Judy sitting by the Haw River to write poems, 1992. Drawing by Mikhail Bazankov, 1938-2015. Cover of Beaver Soul, Russian edition, 1997.
The Late Years Fifty-Four November 3, 2019
We talked about the Muse. What
Jacques Maritain calls creative
intuition, and Joyce Cary, simply
intuition. Cary says it comes upon
the artist or poet like a discovery.
Virginia Woolf says it celebrates
its nuptials in peace. It’s like a
swan floating down the river.
Eliot says what we write joins
the tradition if it’s new and good,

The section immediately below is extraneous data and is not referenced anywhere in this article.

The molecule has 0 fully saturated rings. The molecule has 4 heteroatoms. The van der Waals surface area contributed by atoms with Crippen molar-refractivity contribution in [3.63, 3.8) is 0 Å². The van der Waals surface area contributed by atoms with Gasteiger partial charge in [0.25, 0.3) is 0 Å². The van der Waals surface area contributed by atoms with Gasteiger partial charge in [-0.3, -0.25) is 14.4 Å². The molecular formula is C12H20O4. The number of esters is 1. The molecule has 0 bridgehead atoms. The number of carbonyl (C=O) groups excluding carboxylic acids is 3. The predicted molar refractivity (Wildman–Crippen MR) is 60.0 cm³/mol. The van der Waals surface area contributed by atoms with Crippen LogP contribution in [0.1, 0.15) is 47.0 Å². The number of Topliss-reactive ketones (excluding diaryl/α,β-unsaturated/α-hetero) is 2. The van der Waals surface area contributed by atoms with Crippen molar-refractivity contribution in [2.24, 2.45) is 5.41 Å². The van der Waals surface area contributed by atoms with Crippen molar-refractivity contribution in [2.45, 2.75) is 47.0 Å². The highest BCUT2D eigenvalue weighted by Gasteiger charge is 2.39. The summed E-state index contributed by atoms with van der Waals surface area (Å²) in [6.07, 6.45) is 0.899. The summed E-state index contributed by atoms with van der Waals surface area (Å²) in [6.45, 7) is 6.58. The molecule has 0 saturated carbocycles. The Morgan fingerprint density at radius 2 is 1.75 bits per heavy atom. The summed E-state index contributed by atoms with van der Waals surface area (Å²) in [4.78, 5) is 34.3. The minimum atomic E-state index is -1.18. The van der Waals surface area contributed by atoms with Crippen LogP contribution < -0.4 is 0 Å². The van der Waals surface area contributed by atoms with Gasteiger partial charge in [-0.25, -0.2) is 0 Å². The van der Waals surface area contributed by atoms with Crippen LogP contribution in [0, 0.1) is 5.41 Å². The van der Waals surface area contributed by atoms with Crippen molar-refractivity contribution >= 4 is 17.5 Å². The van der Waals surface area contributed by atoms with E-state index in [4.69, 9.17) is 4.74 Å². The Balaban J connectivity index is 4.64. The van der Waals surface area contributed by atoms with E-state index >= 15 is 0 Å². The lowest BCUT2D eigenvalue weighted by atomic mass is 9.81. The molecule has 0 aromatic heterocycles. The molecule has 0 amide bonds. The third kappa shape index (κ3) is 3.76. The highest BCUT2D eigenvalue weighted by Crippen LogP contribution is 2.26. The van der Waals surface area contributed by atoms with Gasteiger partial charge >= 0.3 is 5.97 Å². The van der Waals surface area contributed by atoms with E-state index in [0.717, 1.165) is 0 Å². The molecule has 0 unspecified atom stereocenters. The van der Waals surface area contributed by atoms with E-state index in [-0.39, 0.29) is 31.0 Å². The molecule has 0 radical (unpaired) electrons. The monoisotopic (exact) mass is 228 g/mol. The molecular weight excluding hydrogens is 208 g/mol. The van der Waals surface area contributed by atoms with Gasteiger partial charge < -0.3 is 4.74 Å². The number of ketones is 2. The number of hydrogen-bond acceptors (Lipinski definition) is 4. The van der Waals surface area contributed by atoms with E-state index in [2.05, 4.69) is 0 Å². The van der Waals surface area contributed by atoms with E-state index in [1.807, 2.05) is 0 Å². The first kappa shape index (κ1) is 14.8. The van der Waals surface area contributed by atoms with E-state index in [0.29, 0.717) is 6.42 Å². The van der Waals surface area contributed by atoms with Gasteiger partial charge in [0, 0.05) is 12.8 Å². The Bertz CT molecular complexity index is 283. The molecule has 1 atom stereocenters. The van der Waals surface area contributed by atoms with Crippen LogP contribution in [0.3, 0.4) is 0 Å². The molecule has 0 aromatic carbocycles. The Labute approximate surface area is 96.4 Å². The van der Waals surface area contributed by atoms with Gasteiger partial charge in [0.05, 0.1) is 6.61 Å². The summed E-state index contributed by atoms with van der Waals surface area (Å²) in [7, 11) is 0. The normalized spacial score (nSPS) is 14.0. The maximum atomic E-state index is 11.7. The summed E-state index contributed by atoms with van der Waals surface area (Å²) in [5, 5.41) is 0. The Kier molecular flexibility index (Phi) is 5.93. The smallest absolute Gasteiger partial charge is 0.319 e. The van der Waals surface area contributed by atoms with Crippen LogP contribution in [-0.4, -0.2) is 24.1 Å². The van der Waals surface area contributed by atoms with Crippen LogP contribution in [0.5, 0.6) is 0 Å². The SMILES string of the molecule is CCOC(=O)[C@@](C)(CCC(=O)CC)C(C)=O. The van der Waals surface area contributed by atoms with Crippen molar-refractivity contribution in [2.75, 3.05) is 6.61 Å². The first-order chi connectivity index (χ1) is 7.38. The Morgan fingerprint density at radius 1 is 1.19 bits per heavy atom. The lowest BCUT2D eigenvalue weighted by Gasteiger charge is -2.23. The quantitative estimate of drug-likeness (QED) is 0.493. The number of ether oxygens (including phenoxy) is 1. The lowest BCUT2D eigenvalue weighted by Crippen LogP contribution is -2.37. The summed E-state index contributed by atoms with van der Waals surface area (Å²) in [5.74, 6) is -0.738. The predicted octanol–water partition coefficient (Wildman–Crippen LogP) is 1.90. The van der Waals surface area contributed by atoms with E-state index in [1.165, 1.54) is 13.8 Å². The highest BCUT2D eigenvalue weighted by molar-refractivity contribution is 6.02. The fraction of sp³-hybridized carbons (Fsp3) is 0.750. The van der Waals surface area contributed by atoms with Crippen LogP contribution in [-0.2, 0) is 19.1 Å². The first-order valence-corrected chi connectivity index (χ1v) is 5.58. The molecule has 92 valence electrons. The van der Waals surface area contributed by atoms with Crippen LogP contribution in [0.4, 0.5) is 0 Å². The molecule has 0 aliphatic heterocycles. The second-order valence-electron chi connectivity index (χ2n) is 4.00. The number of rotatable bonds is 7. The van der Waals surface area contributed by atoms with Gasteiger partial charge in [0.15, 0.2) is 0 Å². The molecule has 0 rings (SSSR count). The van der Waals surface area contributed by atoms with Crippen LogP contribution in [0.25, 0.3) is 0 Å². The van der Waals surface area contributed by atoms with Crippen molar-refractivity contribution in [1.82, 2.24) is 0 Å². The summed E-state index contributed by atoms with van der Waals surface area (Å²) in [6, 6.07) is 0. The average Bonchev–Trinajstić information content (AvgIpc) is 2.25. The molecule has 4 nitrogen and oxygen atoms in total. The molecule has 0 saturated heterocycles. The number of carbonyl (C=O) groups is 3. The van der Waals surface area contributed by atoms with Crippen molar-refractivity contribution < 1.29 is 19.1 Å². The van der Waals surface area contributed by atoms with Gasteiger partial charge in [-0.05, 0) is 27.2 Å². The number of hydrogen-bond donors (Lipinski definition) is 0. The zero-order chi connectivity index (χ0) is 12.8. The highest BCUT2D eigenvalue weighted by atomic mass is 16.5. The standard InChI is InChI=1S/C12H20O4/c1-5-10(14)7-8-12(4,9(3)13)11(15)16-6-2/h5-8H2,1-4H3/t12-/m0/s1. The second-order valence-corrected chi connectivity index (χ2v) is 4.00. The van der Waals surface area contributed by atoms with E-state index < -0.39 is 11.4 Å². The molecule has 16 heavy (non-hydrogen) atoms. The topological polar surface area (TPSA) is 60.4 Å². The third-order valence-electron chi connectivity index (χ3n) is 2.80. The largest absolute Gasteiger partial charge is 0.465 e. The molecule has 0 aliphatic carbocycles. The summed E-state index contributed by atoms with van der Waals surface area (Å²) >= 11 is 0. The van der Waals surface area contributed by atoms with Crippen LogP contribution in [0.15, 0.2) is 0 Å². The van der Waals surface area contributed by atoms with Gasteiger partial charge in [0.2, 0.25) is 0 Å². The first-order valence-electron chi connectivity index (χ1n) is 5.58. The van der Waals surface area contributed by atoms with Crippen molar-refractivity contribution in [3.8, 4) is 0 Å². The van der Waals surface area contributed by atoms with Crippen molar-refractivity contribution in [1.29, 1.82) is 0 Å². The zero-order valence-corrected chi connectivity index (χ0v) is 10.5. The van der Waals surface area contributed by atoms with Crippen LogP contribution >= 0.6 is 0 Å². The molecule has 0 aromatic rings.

and everything else shifts slightly
to accommodate the new discovery.
None of them, though helpful,
wrote their thoughts as a woman
poet might. For me it’s a question
“What shall I write about today?”
which W.B. Yeats posed to himself.
As soon as I ask, the answer flows
into my mind, a guide to follow,
word by word. My mind forgets
everything else, especially the
trivia: the new exercises I need
to do every day, whether my email
to the coal ash folks will reach them
all successfully, and the cold
outside, the time change–seven
has become six, with daylight
earlier, and nightly dark, too. All
my worries and problems take a
backseat or work their way into
the poem. As long as the words
in my mind don’t desert me, I can
live and write as a poet with a
sacred voice always there to
reassure and reward me,
no matter what.